About me


natalie-briscoe (3)

I’m a research fellow in the Quantitative and Applied Ecology Group in the School of BioSciences at the University of Melbourne. My work focuses on how climate and habitat features interact with species traits to influence where they can live. I’m particularly interested in understanding how the behaviour, morphology and physiology of animals influences their sensitivity to climate, and methods for making more robust predictions of how species are likely to be influenced by future climate change.

Currently, I’m working on an exciting project with Jane Elith, Gurutzeta Guillera-Arroita, Rob Salguero-G√≥mez and others focused on building integrated process-explicit models that capture how physiology, demography, dispersal and landscape dynamics influence species’ distributions and abundance. As well as developing new methods, we’re also interested in working out which models work best for which problems. Many different approaches have been developed for modelling species distributions, but there has been limited research comparing how useful these tools are for informing different sorts of conservation and management decisions, and how much data (and collected in which way) we need to ensure that they provide reliable predictions.


Setting up a weather station (during very hot weather!) in arid Australia.

Prior to taking up this position, I worked in the NESP Threatened Species Recovery Hub on a project focused on identifying refuges for threatened species and improving our understanding of how to manage them. As part of this project we identified refuges used by feral cats during hot, stressful weather in arid areas of Australia. We also built models to determine how these habitat features help feral cats persist in these environments and where and when these refuges are most important.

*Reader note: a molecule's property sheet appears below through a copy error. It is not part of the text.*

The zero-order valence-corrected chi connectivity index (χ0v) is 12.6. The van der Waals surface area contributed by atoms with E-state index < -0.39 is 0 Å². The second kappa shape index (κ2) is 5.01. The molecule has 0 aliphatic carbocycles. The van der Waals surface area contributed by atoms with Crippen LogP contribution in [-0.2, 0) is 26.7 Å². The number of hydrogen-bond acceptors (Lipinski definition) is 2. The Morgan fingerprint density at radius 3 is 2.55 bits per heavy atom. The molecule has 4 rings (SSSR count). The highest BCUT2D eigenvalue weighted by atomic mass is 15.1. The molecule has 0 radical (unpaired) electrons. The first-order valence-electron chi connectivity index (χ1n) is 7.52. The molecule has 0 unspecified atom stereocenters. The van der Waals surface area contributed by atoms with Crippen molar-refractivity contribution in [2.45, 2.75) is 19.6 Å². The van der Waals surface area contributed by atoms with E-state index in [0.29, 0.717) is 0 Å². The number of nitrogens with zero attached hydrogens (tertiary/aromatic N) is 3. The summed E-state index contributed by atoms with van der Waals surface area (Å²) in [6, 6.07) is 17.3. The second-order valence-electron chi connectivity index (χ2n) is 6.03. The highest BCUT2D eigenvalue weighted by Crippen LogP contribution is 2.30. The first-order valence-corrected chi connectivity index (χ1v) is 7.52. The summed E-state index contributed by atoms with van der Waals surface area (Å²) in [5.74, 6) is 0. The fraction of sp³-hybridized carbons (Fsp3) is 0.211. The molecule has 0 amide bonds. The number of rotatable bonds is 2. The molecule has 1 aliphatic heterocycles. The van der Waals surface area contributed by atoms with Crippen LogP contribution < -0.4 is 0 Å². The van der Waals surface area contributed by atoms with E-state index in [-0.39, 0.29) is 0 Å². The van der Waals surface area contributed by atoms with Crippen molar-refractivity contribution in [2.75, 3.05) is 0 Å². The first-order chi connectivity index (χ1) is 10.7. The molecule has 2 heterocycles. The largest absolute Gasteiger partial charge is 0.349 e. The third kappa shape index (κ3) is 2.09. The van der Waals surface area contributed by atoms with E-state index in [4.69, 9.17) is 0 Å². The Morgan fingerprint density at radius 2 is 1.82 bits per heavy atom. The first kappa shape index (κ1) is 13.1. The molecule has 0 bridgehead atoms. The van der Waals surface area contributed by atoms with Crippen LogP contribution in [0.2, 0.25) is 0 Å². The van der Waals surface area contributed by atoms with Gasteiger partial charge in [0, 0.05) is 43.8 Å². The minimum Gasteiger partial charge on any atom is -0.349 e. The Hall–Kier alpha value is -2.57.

My PhD research focused on how climate influences koalas – and I’ve continued to work on this charismatic and rather ideal study species. I spent a lot of time radio-tracking koalas in Victoria and north Queensland to try and understand how they use behaviour to buffer themselves against climate extremes (they seek shade…and hug cool tree trunks!).


A koala hugging a cool tree trunk during very hot weather. This behaviour helps koalas keep cool and lose heat, while also saving water. Photo: Steve Griffiths.

I’ve also spent hours measuring koala specimens in museums across Australia to quantify geographic¬† variation in traits such as body size and fur depth that influence heat exchange. I used these data to develop a mechanistic model that predicts energy and water requirements of koalas under different environmental conditions. This model can be used to predict how koalas will be affected by climate change and identify where they are most likely to persist in the future. I’m now extending this model to account for other factors and processes that also influence koala population dynamics.

Night time koala catching for a study that measured koala energy and water use in northern Queensland. Photo: Sarah Kerr

Contact: nbriscoe@unimelb.edu.au

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